Grand Falls

Stop 4


Directions - The turnoff to Grand Falls can be found 12.9 miles from the point where you entered the Leupp Road near Winona. The turn is to the north, soon after you enter the reservation. Take rough dirt road past the Grand Falls Bible Church. Eventually this road intersects Navajo 70 and a few other spurs. Keep going toward the valley that you see in the distance. You slowly drop into it. You'll know you're at Grand Falls when you hit a river (or river bed) in the valley floor. You may park on the south side in the sandy area by the river or you might want to back up about half a mile and look for the weathered ramadas on the bluff overlooking this area.

You CAN cross the river above the falls during times of low water. (Watch for spring runoff and summer thunderstorms.) If you're like the lawsuit-happy folks in Phoenix who try to cross flooded washes and then whine when they get wet, too bad. You're not going to sue anybody out here if your vehicle gets swept away. As a child, one of my friends died here in a fall, so be careful around the cliffs. Personal responsibility!

Background - If you trace the watershed of the Little Colorado River on an Arizona map, you may be surprised how BIG an area this seemingly insignificant river drains. Much of the watershed is minimally vegetated and/or overgrazed so that when there IS rain, the runoff is sudden, intense, and short lived. The river both deposits much and erodes well.

If you happen to visit when there IS runoff, Grand Falls, higher than Niagara Falls, is a violent chocolate milkshake. The trail is slippery, the rocks are slickened with a coating of clay, your clothing will be stained. If you come here during a dry time, however, don't be disappointed. This is truly better for exploration. To get to the bottom of the falls, go west to the small basalt pinnacle. Descend into the canyon there.

The three sedimentary formations to examine, from top to bottom, are the Moenkopi Formation, Kaibab Limestone and Coconino Sandstone.

The knolls on the north side of the crossing are Moenkopi Formation, a mixture of shales and sandstones, the oldest rock of the Mesozoic Era in this area. The red color in a rock often indicates an oxygen-rich environment. The Moenkopi is no exception; it is terrestrial in origin and you CAN find animal tracks, though I'm not usually so lucky.

The most recent Peleozoic strata here are the fossil-rich Kaibab limestones, a former coral reef. It has a distinct weathering pattern, forms the cliffs below the falls, and may be stained by the overlying Moenkopi. You may have seen a cleaner looking Kaibab as the top layer at the South Rim of the Grand Canyon.

At the base of the falls you will find the third sedimentary rock formation - the crossbedded Coconino Sandstone, a beautiful wind deposited layer. The Coconino forms one of the major cliffs in the Grand Canyon and is exposed in many canyons throughout Navajo and Coconino County.

The other rock in the area is igneous basalt which originated from the base of Merriam Crater, 10 miles to the south. Below the falls, you can see where the lava, once it reached the river about 150,000 years ago, flowed down the canyon.


1. Rough road for an early field trip.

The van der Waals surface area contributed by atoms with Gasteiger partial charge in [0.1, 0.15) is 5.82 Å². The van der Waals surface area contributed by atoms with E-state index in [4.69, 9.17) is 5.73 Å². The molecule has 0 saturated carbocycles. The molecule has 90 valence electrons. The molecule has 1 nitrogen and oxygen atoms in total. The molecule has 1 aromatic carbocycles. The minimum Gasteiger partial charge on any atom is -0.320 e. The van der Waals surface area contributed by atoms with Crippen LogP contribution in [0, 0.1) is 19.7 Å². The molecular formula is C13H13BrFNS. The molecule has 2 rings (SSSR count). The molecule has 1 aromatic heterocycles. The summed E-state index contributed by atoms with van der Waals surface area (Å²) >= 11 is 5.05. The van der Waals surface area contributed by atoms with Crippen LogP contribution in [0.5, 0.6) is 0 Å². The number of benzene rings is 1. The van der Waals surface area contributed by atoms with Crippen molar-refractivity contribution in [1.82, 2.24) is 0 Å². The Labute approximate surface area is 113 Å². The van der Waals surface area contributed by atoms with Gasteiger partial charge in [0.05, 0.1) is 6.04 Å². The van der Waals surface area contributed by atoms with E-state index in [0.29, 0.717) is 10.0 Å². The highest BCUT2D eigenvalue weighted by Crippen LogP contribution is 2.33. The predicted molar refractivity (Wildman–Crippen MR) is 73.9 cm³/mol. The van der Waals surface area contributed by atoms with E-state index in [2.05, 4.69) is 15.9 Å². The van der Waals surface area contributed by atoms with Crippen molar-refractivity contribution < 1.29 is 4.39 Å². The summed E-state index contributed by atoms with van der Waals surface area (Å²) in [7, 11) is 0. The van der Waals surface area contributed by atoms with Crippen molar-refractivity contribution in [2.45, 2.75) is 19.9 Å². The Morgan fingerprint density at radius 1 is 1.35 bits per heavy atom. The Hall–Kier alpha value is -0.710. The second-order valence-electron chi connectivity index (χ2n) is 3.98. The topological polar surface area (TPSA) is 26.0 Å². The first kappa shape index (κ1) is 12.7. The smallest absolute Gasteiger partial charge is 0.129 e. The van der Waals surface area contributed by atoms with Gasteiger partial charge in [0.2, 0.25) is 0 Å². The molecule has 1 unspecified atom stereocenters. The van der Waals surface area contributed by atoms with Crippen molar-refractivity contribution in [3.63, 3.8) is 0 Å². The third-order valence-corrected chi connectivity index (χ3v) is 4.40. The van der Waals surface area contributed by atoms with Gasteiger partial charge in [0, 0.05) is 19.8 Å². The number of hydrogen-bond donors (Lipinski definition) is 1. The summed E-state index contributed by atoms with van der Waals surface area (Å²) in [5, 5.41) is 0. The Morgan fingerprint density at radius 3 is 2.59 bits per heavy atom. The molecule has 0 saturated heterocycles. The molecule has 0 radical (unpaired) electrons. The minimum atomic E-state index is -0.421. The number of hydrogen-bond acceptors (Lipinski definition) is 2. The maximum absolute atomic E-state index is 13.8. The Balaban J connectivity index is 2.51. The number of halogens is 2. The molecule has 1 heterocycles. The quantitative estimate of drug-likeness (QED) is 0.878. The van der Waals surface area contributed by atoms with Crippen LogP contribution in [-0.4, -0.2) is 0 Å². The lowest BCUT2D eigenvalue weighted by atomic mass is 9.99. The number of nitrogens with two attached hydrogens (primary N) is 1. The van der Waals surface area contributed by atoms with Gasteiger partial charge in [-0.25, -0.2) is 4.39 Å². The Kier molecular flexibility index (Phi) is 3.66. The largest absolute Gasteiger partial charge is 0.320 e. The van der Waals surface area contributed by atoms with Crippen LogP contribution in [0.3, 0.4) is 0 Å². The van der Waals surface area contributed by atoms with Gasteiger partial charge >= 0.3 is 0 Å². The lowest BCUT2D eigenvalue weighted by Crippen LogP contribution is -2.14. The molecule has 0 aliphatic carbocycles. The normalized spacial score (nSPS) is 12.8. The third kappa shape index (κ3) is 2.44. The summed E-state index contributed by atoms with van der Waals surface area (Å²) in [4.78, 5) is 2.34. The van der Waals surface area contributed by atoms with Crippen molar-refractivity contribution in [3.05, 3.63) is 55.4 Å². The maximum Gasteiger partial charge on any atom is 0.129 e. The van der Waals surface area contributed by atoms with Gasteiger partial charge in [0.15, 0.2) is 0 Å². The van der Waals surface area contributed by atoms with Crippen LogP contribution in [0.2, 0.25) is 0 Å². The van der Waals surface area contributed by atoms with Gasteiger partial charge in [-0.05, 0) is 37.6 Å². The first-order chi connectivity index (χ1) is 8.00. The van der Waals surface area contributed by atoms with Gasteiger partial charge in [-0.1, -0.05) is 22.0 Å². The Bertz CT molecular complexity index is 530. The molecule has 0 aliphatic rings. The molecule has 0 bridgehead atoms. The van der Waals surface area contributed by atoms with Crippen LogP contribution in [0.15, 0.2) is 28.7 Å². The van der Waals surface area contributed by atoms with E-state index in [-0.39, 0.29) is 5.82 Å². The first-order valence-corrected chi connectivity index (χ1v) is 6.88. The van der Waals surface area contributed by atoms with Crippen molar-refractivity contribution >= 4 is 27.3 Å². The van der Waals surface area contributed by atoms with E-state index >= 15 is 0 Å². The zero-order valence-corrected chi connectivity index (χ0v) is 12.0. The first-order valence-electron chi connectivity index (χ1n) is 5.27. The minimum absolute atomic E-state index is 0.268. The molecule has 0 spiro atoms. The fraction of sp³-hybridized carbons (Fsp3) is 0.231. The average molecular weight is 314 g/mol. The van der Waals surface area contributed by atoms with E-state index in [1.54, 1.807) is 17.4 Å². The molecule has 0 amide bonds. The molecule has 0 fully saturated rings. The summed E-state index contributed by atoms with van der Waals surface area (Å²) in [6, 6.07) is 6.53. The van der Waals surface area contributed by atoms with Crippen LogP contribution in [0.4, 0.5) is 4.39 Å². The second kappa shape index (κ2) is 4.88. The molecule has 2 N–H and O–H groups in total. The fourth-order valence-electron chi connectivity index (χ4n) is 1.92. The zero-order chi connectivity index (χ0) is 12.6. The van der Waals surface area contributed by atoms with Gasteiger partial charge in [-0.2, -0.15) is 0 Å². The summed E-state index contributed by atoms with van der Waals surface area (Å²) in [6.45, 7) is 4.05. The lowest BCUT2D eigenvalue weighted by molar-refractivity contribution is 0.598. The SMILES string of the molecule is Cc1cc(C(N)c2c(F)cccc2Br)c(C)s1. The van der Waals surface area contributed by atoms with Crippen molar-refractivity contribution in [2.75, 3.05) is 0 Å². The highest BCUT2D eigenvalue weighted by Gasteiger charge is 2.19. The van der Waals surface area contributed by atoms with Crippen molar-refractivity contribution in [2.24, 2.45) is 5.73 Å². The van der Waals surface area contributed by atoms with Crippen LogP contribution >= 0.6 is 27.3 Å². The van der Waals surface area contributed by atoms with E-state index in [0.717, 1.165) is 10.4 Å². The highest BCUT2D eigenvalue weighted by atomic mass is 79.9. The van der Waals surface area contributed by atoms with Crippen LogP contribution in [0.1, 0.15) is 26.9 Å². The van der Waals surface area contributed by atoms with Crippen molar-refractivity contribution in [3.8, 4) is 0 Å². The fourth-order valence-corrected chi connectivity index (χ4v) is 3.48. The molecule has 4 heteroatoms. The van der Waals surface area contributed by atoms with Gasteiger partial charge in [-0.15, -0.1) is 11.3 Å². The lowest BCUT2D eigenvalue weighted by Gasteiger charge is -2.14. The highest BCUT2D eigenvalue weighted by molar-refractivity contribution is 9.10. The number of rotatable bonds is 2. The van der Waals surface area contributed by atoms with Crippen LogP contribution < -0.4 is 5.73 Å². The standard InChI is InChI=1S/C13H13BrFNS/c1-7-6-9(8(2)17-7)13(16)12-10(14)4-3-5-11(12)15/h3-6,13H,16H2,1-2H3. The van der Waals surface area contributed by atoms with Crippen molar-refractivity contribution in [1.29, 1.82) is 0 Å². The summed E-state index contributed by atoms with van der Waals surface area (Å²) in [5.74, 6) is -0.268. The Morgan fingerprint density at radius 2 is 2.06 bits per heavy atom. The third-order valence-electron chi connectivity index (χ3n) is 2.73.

2. Just above the falls, river has 'fluted' the basalt riverbed. Kids love exploring this.
3. The sediments can be high in clay. Your shoes will stick!
4. As with many clays, when dried, these natural 'tiles' form.


1. Notice the parallel fractures. The students should observe that there has been no offset to the layers, so these are considered faults rather than fractures.
2. The falling water, erodes plunge pools. Some of the pools are connected.
3. There is ample evidence of the vulcanism that has affected the San Francisco volcanic field 1.6 million years. (Nations, 57)
4. Along the cliffs to the south, you can find fossils. Please leave all findings; this is property of the Navajo. You are a guest.


1. Two fossils.
2. As the falls digs under itself, portions of the limestone break off. This means the cascade is eroding upstream.
3. View from the ramadas. Note that the terraces are aligned with the fractures. The buttes are part of the Moenkopi. The underlying Kaibab Limestone is stained red.


1. There is the basalt on the south rim and the sedimentary rock on the north. In the distance you will notice basalt on BOTH side of the canyon, showing how the flowing lava used this canyon as a conduit in its journey.
2. Below the falls are HUGE fallen blocks. Have your kids determine what kind of rock this is. (Bring your hydrochloric acid!) Why are those rocks in the middle of the river rounded? What was their source? Note the adventurous student (in a white t-shirt) high on the canyon wall.
3. Take time to view the signs of those who live here or pass through - a great blue heron and a ??? Have your kids be quiet and listen. Good journal time!
4. The basalt cliffs on the south side are coated with a mud mist. In places, the rains have cleaned the cliffs.


1. Walking along the Coconino Sandstone ledge below what would be the waterfall. This rock has crossbedding.
2. Beautiful!
3. You can examine the sediment grains if you bring your hand lens.
4. More beauty.


1. Intricate driftwood patterns.
2. The Sunrise Middle School students in the basaltic fluting above the falls.


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